Antibiotic-binding Peptides for Biofilm Prevention on Ventriculoperitoneal Shunts

Award Information
Agency: Department of Health and Human Services
Branch: N/A
Contract: 1R43NS062471-01
Agency Tracking Number: NS062471
Amount: $273,644.00
Phase: Phase I
Program: SBIR
Awards Year: 2008
Solicitation Year: 2008
Solicitation Topic Code: N/A
Solicitation Number: PHS2007-2
Small Business Information
DUNS: 141938006
HUBZone Owned: Y
Woman Owned: Y
Socially and Economically Disadvantaged: Y
Principal Investigator
 (919) 433-2288
Business Contact
Phone: (919) 433-2231
Research Institution
DESCRIPTION (provided by applicant): Ventriculoperitoneal (VP) shunts are used to treat pediatric and neonatal hydrocephalus in severe cases, representing approximately 1/3rd of affected infants. Due to the high susceptibility for infection and mechanica l breakdown, the failure rate of VP shunts is around 30-40%. A need therefore exists to improve infection prevention for this procedure, likely by reducing microbial colonization and subsequent biofilm formation on the surface of these indwelling materials . The shunt itself is composed of a plastic valve, with silicone tubing leading from the lateral ventricle to a benign region where evacuated cerebrospinal fluid (CSF) can be reabsorbed. The majority of infection occurs within 2 months of implantation, and has been attributed to skin-dwelling flora. Therefore viscerally-derived infections are not typical. External ventricular drains (EVDs), which drain CSF externally, also exhibit similar infection rates from these sources. Current strategies to prevent inf ections represent a range of medical practices and technological advances. Systemic antibiotic administration is commonly used perioperatively but has been reported to exert a limited effect on infection rates. Using antibiotic impregnated materials for lo calized prevention of microbial colonization has become an exciting new prevention strategy validated through several clinical studies. The proposal here uses a novel antimicrobial approach, using high affinity peptide coatings to attach antibiotics noncov alently to VP shunt tubing. Affinergy has developed a range of peptides capable of binding implanted biomaterials, and therapeutic agents which we have termed interfacial biomaterials (IFBMs). During this Phase I research program we will attempt to optimiz e peptides which bind to the silicone tubing of a VP shunt, and combine this sequence with our known antibiotic-binding peptides against vancomycin. This plastic: vancomycin IFBM will be capable of delivering and retaining vancomycin on the plastic tubing of a VP shunt to prevent infection. Successful completion of this proposal will result in a prototype VP shunt coating capable of delivering bioactive vancomycin. Clinically, our IFBM-mediated delivery approach has several advantages including: 1) material and drug-binding modules can be interchanged for new therapeutic strategies; 2) peptide and antibiotic combinations can be applied to shunts at point-of-care, minutes before their implantation and 3) surgeons can choose any shunting materials or more than one class of antibiotics that best suit the patient rather than having one particular product with the antibiotic treatment. Successful completion of this Phase I program will result in a peptide-based antibiotic delivery prototype, ready for Phase II stu dies of in vivo efficacy and biocompatibility. PUBLIC HEALTH RELEVANCE: Because ventriculoperitoneal (VP) shunts exhibit a high rate of infection, there exists a strong need to enhance their ability to withstand microbial colonization. While current strat egies involve impregnating these materials with antibiotics, new treatments will hopefully allow physicians to apply their choice of antibiotic on any VP shunt material. The coatings developed by Affinergy employ bifunctional, high-affinity peptides to att ach therapeutic molecules to an implanted material surface. During this research program, we will generate a new coating, which attaches vancomycin to silicone VP shunts. Here, we will develop the peptide components, assemble the bifunctional coating molec ules and test its antimicrobial efficacy in vitro. Completion of this Phase I program will result in a peptide-based antibiotic delivery prototype, ready for Phase II studies of in vivo efficacy and biocompatibility.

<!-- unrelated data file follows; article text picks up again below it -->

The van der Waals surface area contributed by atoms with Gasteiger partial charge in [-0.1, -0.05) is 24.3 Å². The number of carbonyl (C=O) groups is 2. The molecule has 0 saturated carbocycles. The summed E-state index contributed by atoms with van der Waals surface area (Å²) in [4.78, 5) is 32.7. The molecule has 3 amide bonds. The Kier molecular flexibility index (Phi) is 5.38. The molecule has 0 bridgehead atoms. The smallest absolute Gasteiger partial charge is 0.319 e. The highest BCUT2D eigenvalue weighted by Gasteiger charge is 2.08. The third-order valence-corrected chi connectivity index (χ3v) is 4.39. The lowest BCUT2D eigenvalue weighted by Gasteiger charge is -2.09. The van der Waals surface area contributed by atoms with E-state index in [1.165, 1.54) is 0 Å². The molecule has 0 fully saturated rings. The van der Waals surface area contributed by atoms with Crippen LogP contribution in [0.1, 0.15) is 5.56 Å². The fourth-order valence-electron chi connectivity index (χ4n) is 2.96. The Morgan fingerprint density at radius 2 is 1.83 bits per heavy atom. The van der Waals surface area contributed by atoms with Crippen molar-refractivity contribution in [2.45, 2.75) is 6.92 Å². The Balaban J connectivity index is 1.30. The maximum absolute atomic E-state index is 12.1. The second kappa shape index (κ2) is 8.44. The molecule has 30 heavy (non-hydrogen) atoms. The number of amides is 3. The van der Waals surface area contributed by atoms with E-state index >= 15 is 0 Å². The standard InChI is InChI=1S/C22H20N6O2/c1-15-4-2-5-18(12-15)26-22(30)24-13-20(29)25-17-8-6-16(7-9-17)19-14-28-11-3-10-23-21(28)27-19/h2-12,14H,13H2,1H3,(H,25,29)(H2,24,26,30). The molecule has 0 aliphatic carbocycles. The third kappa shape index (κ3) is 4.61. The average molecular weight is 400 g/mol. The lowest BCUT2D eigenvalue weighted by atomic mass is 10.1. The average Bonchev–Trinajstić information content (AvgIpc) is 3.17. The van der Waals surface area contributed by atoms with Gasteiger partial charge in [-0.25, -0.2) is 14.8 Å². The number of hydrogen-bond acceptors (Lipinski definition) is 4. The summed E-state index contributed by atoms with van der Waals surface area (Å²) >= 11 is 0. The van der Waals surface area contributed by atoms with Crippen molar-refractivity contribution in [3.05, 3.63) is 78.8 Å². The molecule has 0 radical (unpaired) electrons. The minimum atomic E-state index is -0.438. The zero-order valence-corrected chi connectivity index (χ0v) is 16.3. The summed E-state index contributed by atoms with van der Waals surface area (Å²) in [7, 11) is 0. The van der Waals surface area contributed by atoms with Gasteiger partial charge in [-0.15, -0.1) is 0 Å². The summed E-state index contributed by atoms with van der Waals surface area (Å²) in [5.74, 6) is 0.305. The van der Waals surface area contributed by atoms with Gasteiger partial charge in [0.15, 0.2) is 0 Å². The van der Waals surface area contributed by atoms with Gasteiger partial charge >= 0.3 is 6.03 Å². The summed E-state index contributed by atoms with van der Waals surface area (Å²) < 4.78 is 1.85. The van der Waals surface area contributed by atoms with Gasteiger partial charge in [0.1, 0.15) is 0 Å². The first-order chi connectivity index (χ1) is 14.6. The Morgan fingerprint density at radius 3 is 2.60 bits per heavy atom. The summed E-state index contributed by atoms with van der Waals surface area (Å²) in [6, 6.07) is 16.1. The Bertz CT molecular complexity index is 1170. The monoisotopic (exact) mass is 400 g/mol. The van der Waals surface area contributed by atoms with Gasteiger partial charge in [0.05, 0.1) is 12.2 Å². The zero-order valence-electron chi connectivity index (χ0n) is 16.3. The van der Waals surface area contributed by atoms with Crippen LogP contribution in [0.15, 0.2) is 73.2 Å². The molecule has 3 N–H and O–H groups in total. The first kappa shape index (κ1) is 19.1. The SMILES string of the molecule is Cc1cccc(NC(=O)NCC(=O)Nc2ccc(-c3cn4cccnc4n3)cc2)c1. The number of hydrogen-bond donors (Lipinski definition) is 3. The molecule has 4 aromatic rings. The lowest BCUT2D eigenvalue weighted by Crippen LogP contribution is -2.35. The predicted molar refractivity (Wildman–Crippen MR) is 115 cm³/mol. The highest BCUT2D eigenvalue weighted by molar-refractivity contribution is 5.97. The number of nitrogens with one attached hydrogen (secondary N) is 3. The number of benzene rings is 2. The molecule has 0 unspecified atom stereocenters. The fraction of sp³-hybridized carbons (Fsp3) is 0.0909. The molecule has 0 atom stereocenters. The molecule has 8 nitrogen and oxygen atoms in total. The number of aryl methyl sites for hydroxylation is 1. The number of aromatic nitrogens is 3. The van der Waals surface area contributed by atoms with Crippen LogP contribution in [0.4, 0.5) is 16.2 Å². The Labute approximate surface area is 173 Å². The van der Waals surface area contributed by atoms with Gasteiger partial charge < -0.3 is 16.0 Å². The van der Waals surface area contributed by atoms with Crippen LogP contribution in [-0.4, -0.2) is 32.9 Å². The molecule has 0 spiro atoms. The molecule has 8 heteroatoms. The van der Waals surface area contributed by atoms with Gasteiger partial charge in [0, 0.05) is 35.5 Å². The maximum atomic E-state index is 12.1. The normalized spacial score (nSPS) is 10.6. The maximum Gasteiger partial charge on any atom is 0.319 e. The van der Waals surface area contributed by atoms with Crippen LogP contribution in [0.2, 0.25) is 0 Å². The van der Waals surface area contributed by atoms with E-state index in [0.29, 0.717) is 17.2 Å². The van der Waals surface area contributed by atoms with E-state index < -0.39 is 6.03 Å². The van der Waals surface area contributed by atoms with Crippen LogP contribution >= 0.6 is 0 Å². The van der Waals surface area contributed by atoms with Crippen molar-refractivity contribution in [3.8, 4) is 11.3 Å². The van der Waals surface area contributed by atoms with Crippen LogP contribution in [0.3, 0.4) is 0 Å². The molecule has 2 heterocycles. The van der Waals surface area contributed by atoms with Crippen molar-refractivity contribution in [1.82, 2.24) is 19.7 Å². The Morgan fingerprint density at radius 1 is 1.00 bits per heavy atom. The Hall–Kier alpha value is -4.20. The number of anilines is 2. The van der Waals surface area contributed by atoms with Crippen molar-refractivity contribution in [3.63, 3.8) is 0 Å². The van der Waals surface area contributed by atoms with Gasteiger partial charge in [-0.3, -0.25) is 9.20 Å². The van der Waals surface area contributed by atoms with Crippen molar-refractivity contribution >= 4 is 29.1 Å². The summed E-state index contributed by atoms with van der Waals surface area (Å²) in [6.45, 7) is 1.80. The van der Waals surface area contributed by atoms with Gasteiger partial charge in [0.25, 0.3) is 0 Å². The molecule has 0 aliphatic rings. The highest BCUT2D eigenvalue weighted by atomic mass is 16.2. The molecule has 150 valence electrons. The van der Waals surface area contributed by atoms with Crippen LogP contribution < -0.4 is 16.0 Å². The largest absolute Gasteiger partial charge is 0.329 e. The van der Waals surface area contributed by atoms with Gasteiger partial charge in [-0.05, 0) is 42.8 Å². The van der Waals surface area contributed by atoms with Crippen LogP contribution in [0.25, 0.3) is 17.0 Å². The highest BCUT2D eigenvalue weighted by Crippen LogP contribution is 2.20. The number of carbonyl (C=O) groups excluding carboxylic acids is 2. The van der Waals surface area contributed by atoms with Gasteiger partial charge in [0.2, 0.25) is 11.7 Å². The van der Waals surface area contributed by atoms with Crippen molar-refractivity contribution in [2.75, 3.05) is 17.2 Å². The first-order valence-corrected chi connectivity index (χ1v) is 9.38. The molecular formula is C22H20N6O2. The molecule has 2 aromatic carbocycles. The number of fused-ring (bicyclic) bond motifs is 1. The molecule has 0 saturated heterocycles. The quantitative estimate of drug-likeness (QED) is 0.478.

* Information listed above is at the time of submission. *

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